Wednesday, July 15, 2020
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Artist: Thomas Brinkmann
Title: Raupenbahn
Format: 12" vinyl + Download
Label: Editions Mego
Raupenbahn is a simple yet fascinating idea- twenty-one recordings (or only eleven if you buy the vinyl) of old mechanical industrial looms in action, presented as purist field recordings, but of material so rhythmic and comprising of so many moving elements that it is far from ambient and instead offers up its own form of accidental music.

Three of the recorded looms date from the late 19th century, the other two between 1967 and 1972, so whilst not the earliest examples of industrial rhythmic machinery, the older looms do come from towards the very beginning of what might be thought of as ‘industrial sound’. Many of the recordings clock in between 100bpm to 140bpm making them feel like precursors to (and potentially great rhythm tracks for) modern industrial or electronic music. The thumps and clicks in “Ruti / ód / PL, 1892” feel like the 19th century prototype for a 4/4 kick-clap electro beat, while “Lentz 2 MG” even feels like it ought to have Underworld chords and Karl Hyde lyrics applied directly to it. The double pounding pattern of “Grossenhainer EU lower floor” really does link industrial sound to industrial music.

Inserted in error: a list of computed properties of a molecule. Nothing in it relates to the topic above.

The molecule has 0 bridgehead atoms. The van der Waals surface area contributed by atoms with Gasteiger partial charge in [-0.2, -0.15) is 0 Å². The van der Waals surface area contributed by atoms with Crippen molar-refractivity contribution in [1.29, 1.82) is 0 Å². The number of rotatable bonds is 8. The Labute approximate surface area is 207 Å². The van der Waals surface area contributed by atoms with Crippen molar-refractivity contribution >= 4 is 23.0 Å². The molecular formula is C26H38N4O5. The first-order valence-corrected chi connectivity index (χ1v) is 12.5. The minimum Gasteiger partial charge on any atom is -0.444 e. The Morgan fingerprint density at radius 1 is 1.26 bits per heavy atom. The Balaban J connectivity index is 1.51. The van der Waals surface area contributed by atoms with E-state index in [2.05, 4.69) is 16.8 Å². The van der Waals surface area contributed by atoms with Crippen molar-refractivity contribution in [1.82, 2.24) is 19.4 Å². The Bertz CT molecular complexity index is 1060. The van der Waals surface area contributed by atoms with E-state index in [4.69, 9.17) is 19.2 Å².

The stereo effect in “Henry Livesy BO” is an example of the detail and care with which these sounds have been recorded, really filling the sonic space but without pushing it into the realm of an oppressive sound, even though visitors to old industrial museums might be expecting such sounds to be unbearably loud. That being said, certain pieces like the strangely tractor-like “Saurer 400 BO” are certainly noisier than others. Some recordings are relentless and somewhat flat, whereas others encapsulate the machine’s start-up and switch-off processes as well, some of which add neat little bookends.

At 70 minutes, the digital edition is an extensive pack and that’s perhaps too long a time to sustain avid interest in any pack of purely rhythmic sounds- so as a full-length listening experience it may be better in small doses. There are plenty of fascinating individual tracks though, that make this intriguing presentation of old genuinely-industrial rhythms certainly worth dipping into.

Passing mention has to be made of the artwork, of course; presumably there’s some excuse for putting a lesser-clothed woman on the cover. Titillation draws attention, obviously, but it totally misrepresents the sound product, and leaves some potential customers maybe having to explain to their wives or partners that it “isn’t what it looks like”.


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